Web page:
PIGSHIT – God: The Early Years. Eric Clapton in the 1960s.

Here’s the thing:

A previously quiet and unassuming young lad, being raised by his grandmother in the equally sedate Southeast English county of Surrey suddenly hears, at the ultra-impressionable age of nine, that rippin’ roar of Sonny Terry and Brownie McGhee’s “Whooping And Hollering” broadcast – as a joke, it seems – one morning during his favorite BBC Radio children’s show.

As his peers enter their teens playing rugby (or the even more intriguing “kiss-chasing in the Fuzzies”), this particular young man remains locked instead within his bedroom alongside a Grundig tape recorder, struggling upon a second-hand guitar to replicate the exotic sounds of all the whooping, hollering American bluesmen he has since sought to learn more about …and who now possess his every waking hour.

Soon he feels brave enough to venture with his guitar into local pubs, where he is surprised to encounter other similarly besotted young men carrying rickety guitars, harmonicas, and specially-imported Chess record albums. After being heaved out of art school in 1962, he joins his first semi-professional band, The Roosters, but leaves them after only six months to play with Casey Jones and the Engineers, a comparatively higher-profile outfit reproducing the commercial rock of the day and featuring a singer performing from atop a trampoline.

He remains with them for a mere seven performances.

In October of 1963 the guitarist next throws his lot in with another band already gaining attention as the, and I quote, “most blues-wailing, most yard-merizing” …yes, most incredible indeed Yardbirds. Already having replaced the Rollin’ Stones as house band at the legendary Crawdaddy Club, these most bird-merizing Yardies soon not only tour, but have the honor of actually recording with Sonny Boy Williamson himself, signing with EMI’s prestigious Columbia label.

So utterly awe-inspiring is his electric guitar work both on stage and on record that graffiti begins springing up all over London’s hippest alleyways claiming the young man to be none other than the Father of Jesus. Yet despite such hosannas, he soon departs from this band as well …just as the first of many Yardbird classics-to-be, “For Your Love,” hits the charts and their career explodes (with replacement guitarists Jeff Beck and Jimmy Page en tow).

Our hero now takes refuge beneath the wing (and roof) of that very Father of the English Blues, John Mayall. Availing himself not only of the man’s guest room but his extensive vintage American record collection, he soon finds himself a bonafide member of Mayall’s ultra-exclusive band of Bluesbreakers. The recordings he makes with them, a searing rendition of Freddie King’s “Hideaway” especially, attracts the attention of musical connoisseurs the world over – including an up-and-coming Seattle guitarist by the name of James Hendrix.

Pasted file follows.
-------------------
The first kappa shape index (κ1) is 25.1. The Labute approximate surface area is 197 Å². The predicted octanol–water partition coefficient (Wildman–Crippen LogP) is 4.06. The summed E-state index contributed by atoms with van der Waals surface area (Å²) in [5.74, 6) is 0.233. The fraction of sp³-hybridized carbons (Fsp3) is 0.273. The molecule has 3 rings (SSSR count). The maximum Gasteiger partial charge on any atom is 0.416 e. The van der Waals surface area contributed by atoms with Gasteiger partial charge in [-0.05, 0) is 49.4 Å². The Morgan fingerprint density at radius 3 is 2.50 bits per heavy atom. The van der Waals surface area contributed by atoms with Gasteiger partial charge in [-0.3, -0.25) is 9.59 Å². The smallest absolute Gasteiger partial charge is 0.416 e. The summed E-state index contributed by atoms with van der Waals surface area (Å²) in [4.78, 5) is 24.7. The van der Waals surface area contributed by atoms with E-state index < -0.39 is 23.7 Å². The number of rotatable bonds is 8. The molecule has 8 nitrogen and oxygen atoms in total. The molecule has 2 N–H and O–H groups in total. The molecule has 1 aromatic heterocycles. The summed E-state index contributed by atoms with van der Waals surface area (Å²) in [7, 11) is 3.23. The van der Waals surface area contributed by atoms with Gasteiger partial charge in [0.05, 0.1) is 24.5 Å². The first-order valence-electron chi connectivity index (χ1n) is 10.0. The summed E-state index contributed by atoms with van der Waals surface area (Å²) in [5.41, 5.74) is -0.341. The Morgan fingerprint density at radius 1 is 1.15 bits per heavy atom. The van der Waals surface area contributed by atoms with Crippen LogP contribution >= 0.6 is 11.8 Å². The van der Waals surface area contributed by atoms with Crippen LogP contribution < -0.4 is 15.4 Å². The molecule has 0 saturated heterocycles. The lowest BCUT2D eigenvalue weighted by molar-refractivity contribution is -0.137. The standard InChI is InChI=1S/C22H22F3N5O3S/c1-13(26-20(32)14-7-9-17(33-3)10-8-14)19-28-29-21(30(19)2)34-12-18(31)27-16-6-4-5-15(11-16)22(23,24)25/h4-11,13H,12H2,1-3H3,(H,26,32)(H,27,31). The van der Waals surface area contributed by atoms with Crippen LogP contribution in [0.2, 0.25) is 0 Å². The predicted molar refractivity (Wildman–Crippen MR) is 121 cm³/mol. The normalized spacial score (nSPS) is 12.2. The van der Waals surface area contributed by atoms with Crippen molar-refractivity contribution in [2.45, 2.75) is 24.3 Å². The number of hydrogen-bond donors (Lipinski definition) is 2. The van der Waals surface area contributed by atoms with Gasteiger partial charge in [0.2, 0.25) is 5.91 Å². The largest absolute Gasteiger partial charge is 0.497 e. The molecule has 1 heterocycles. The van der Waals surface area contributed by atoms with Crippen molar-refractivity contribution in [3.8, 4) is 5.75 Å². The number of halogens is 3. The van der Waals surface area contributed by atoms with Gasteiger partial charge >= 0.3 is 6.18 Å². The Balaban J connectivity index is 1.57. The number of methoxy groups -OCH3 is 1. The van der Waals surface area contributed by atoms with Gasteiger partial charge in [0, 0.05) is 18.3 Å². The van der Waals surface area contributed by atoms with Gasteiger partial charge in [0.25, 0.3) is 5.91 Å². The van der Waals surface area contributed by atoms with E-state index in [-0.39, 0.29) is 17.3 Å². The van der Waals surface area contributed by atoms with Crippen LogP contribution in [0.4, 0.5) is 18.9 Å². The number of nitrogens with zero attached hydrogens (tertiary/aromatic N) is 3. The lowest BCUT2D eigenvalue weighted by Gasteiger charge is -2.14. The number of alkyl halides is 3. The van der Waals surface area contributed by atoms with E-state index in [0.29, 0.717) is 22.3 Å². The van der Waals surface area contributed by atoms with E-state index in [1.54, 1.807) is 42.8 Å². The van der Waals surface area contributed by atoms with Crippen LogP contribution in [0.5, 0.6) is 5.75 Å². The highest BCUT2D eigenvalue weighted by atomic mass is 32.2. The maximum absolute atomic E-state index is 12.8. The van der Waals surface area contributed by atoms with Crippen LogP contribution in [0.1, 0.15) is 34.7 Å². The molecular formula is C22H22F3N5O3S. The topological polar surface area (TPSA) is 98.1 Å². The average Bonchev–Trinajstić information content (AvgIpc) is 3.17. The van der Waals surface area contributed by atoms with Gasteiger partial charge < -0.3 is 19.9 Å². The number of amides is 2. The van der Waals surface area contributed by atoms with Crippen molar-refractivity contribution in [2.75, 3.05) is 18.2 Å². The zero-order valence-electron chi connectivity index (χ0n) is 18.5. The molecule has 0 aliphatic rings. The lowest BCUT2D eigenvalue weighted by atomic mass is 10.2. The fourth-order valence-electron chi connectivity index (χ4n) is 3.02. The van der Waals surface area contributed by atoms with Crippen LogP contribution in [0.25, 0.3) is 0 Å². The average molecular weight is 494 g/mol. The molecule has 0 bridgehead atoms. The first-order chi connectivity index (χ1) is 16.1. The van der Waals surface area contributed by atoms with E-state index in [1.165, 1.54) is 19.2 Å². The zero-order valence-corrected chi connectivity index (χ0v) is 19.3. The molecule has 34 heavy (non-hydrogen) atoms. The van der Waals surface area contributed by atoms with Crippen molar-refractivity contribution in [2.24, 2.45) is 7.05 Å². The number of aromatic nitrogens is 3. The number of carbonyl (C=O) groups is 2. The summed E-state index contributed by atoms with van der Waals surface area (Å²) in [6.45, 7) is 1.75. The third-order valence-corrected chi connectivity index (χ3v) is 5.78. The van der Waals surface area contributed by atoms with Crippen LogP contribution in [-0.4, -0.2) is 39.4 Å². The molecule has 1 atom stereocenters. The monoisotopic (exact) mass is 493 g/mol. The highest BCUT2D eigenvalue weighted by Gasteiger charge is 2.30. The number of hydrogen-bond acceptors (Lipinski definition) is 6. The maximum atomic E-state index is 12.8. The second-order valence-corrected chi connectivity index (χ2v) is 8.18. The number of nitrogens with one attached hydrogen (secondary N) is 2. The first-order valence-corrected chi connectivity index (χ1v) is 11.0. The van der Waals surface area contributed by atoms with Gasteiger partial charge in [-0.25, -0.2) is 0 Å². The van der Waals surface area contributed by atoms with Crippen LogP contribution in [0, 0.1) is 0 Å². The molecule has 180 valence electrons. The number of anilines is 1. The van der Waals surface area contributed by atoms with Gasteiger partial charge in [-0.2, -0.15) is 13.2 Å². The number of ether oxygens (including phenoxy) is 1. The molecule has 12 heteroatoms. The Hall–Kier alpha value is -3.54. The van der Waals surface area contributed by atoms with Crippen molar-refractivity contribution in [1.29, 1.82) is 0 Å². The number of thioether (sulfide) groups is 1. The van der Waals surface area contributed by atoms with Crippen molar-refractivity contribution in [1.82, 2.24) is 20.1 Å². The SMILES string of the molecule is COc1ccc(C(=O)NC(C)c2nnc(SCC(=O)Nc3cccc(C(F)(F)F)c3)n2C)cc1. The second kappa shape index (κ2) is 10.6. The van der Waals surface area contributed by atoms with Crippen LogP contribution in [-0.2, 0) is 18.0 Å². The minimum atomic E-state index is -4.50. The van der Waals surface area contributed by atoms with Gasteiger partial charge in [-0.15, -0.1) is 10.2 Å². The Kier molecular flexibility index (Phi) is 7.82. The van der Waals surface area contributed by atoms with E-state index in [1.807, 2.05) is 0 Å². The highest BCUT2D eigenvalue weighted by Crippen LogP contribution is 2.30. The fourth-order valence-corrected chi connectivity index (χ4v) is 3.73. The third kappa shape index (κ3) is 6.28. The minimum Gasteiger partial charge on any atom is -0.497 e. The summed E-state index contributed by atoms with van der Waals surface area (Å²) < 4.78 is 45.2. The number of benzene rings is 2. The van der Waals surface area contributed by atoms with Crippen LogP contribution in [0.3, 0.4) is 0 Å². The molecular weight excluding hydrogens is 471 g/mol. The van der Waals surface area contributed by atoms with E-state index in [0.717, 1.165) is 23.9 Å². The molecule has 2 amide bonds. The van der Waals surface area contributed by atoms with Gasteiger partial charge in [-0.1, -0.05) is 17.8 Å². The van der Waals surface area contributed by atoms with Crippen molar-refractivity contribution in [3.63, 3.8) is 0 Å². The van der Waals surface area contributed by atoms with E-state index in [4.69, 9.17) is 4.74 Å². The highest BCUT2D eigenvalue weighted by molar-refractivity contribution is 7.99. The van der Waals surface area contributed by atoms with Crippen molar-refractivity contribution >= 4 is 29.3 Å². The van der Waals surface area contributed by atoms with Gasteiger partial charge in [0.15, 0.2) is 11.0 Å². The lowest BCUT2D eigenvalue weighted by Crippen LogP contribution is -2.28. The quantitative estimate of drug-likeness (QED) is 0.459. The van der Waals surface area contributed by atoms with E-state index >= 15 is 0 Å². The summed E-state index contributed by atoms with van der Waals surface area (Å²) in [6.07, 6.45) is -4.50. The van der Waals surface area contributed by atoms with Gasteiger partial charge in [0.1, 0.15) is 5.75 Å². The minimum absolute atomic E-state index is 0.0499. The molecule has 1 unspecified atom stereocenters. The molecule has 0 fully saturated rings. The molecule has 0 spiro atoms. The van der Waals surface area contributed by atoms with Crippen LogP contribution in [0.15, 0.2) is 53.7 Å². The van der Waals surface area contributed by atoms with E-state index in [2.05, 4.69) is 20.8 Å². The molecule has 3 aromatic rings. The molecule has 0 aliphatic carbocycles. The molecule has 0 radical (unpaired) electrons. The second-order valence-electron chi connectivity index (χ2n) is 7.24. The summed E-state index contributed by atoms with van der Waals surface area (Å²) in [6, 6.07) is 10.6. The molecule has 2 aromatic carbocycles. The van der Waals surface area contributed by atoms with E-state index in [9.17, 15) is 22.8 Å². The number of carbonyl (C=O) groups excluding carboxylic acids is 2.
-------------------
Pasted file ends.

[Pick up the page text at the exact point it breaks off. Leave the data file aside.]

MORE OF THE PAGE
Nevertheless, after only one year and one album with the Bluesbreakers he – you guessed it – leaves.

Do we detect a pattern developing here yet?

It is now the swinging hot Summer of ‘66, and alongside yet another rhythm ’n’ blues section (this one comprised of former Graham Bond Organisation employees Jack Bruce and Ginger Baker) forms the first of several “super groups” he will occupy over the next decade. Fresh Cream, this latest band’s first album, and their follow-ups Disraeli Gears and Wheels Of Fire, not only sell multiple-millions worldwide but forever establish the guitarist-in-question as a songwriter and vocalist of considerable renown as well.

Yet soon enough, after publicly denouncing Cream’s career as a “hype” and castigating the very music industry which has made him, at age twenty-three, already an extremely wealthy man, the young kid with the SG from Surrey again retreats behind his bedroom walls …only to reappear within a year with a new Robert Stigwood-managed, Polydor Records-“hyped,” and even Ginger Baker-powered super group. This one most facetiously named Blind Faith.

They record one album, debut before 100,000 at a free concert in London’s Hyde Park, conduct one tour of the United States and within one year …you guessed it:  their guitarist quits.

Despite being the decade during which everything took place at warp speed, it is somehow still hard to imagine all of the above events, Roosters to Blind Faith, taking place within the span of a mere seven years! But Sexy Intellectual’s brand new Eric Clapton: The 1960’s Review tells and shows it all, with the help of one Bonzo Dog / Rutle, two Manfred Mann’s, two actual Yardbirds, head Blues Breaker John Mayall himself, and even all three Creams. Their detailed and sometimes surprisingly candid interview segments are joined with a host of vintage clips to produce a film which, in its own often unassuming way, provides a quite illuminating ride through the birth and blossoming of the entire English blues movement’s defining chapters.

But I still somehow wonder – often marvel, even – at the seemingly little-thought-out restlessness, near manic project-jumping and, yes, ill-regarding bridge-burning which seems to have launched and then propelled Eric Clapton’s early life and career. Yet throughout Eric Clapton: The 1960’s Review, as in his myriad interviews and even best-selling autobiography since, the man and in particular his motives remain as inscrutable as his Sixties swansong “Badge” itself.

Gods do work in mysterious ways then I guess, don’t they?

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